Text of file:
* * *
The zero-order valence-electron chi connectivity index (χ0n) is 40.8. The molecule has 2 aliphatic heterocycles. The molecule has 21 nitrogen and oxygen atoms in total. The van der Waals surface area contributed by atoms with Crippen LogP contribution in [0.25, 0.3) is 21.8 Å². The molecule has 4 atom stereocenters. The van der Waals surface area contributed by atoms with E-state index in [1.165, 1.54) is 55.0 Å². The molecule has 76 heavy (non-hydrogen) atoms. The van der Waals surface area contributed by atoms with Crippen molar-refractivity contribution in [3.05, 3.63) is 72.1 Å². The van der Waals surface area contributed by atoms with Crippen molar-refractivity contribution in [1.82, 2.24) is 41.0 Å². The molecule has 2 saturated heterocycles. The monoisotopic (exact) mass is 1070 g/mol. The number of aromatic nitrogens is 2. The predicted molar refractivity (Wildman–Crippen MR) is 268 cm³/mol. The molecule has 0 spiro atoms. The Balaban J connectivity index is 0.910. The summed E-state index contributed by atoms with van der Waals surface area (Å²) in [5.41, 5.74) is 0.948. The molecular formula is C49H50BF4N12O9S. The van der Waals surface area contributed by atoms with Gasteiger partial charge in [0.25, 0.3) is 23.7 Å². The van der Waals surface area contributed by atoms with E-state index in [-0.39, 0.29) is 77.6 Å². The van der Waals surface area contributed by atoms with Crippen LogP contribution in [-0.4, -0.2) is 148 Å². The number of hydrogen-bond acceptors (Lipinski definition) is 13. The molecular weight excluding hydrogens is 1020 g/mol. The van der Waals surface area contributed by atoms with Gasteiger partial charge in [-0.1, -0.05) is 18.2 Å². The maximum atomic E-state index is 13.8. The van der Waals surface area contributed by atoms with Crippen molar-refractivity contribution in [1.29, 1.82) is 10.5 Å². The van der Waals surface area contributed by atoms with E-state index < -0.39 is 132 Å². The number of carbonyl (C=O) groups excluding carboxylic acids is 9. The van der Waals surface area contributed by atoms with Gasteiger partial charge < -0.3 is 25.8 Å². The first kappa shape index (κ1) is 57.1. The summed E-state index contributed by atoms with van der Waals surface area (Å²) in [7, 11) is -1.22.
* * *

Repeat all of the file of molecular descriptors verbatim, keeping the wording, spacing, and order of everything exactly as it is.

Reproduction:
The zero-order valence-electron chi connectivity index (χ0n) is 40.8. The molecule has 2 aliphatic heterocycles. The molecule has 21 nitrogen and oxygen atoms in total. The van der Waals surface area contributed by atoms with Crippen LogP contribution in [0.25, 0.3) is 21.8 Å². The molecule has 4 atom stereocenters. The van der Waals surface area contributed by atoms with E-state index in [1.165, 1.54) is 55.0 Å². The molecule has 76 heavy (non-hydrogen) atoms. The van der Waals surface area contributed by atoms with Crippen molar-refractivity contribution in [3.05, 3.63) is 72.1 Å². The van der Waals surface area contributed by atoms with Crippen molar-refractivity contribution in [1.82, 2.24) is 41.0 Å². The molecule has 2 saturated heterocycles. The monoisotopic (exact) mass is 1070 g/mol. The number of aromatic nitrogens is 2. The predicted molar refractivity (Wildman–Crippen MR) is 268 cm³/mol. The molecule has 0 spiro atoms. The Balaban J connectivity index is 0.910. The summed E-state index contributed by atoms with van der Waals surface area (Å²) in [5.41, 5.74) is 0.948. The molecular formula is C49H50BF4N12O9S. The van der Waals surface area contributed by atoms with Gasteiger partial charge in [0.25, 0.3) is 23.7 Å². The van der Waals surface area contributed by atoms with E-state index in [-0.39, 0.29) is 77.6 Å². The van der Waals surface area contributed by atoms with Crippen LogP contribution in [-0.4, -0.2) is 148 Å². The number of hydrogen-bond acceptors (Lipinski definition) is 13. The molecular weight excluding hydrogens is 1020 g/mol. The van der Waals surface area contributed by atoms with Gasteiger partial charge in [-0.1, -0.05) is 18.2 Å². The maximum atomic E-state index is 13.8. The van der Waals surface area contributed by atoms with Crippen molar-refractivity contribution in [1.29, 1.82) is 10.5 Å². The van der Waals surface area contributed by atoms with E-state index < -0.39 is 132 Å². The number of carbonyl (C=O) groups excluding carboxylic acids is 9. The van der Waals surface area contributed by atoms with Gasteiger partial charge < -0.3 is 25.8 Å². The first kappa shape index (κ1) is 57.1. The summed E-state index contributed by atoms with van der Waals surface area (Å²) in [7, 11) is -1.22.